Saint Elijah’s Chapel.

If you are in Phoenix, Tuscon, or anywhere near this wonderful place, you must visit. I took many pictures. If you want to see the album click here:
http://picasaweb.google.com/1579penn/1911StAnthonySFlorence#
If you’d like to view the website to learn more about this amazing place, click on the link below:
http://www.stanthonysmonastery.org/

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UNVEILING THE DRAGON

The dragon is not always a symbol of fierceness. The Lakota people consider the dragon a symbol of retreat; to journey inward to your own center of peace and quiet. Sharon Armstrong is a psychologist who does art work with her patients. Her strength is in mask making. For years she has taught people to make their own faces in a mask.  It helps people clarify who they are and where they are going. Working on it provides them a kinship with themselves and others. But, for the Burning Man, held the Monday before Labor Day each year in the desert, Sharon built a 23 foot tall dragon. Sharon returned home and erected it in her mother’s garden at the Center for Creativity and Community in San Andreas.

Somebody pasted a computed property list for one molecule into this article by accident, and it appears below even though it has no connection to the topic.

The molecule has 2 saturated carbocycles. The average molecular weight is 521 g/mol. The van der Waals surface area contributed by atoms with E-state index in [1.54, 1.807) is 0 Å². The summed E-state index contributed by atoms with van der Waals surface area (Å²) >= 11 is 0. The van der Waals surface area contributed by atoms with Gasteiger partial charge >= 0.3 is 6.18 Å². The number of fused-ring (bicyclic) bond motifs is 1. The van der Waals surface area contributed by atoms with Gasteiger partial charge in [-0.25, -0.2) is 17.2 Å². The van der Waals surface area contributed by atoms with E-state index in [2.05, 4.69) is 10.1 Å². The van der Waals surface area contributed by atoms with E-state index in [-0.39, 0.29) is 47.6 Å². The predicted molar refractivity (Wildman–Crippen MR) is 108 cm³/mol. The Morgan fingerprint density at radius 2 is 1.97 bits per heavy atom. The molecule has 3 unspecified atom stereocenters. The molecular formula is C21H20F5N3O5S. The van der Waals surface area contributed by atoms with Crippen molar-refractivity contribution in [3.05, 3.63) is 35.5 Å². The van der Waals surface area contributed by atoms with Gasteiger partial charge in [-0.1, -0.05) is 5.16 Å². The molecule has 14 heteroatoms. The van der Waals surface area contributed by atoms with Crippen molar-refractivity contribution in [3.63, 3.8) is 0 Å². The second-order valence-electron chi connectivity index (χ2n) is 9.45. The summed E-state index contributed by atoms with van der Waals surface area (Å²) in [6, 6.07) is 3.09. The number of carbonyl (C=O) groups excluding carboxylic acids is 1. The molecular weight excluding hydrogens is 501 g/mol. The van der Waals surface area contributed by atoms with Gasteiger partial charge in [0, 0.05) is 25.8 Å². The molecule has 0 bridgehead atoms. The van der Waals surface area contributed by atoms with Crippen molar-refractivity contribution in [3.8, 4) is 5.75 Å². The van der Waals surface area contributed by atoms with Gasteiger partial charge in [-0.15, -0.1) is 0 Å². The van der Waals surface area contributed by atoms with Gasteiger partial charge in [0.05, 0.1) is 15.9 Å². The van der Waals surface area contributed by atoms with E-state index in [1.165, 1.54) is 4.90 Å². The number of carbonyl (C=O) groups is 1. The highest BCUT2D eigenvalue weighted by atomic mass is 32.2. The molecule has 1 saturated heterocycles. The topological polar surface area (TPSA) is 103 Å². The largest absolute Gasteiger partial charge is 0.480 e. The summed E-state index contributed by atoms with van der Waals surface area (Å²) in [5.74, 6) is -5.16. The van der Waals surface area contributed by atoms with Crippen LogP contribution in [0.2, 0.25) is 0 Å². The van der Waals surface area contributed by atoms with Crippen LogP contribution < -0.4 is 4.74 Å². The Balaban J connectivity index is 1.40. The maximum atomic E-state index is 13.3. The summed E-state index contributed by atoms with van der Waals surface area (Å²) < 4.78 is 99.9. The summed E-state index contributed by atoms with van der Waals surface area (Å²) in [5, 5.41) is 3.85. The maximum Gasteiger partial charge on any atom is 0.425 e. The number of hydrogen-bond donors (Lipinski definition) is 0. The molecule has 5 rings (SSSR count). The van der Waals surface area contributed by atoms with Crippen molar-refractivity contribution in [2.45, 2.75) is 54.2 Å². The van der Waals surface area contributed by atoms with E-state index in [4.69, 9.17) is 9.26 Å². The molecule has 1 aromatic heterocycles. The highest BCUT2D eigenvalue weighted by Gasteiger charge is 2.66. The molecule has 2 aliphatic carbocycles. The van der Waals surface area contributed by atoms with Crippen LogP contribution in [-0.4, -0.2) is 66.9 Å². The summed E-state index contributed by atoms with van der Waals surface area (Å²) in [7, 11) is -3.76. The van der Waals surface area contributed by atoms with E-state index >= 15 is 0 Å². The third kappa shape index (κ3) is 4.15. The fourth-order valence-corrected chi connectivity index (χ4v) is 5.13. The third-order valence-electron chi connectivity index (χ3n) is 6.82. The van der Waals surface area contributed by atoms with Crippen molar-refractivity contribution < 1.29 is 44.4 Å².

The dragon’s name is Uncegila and is surrounded by a labyrinth. The unveiling was held Sunday and people came to walk the labyrinth and visit the Center, the Gallery, housed in a 100 year old restored barn, and the Garden.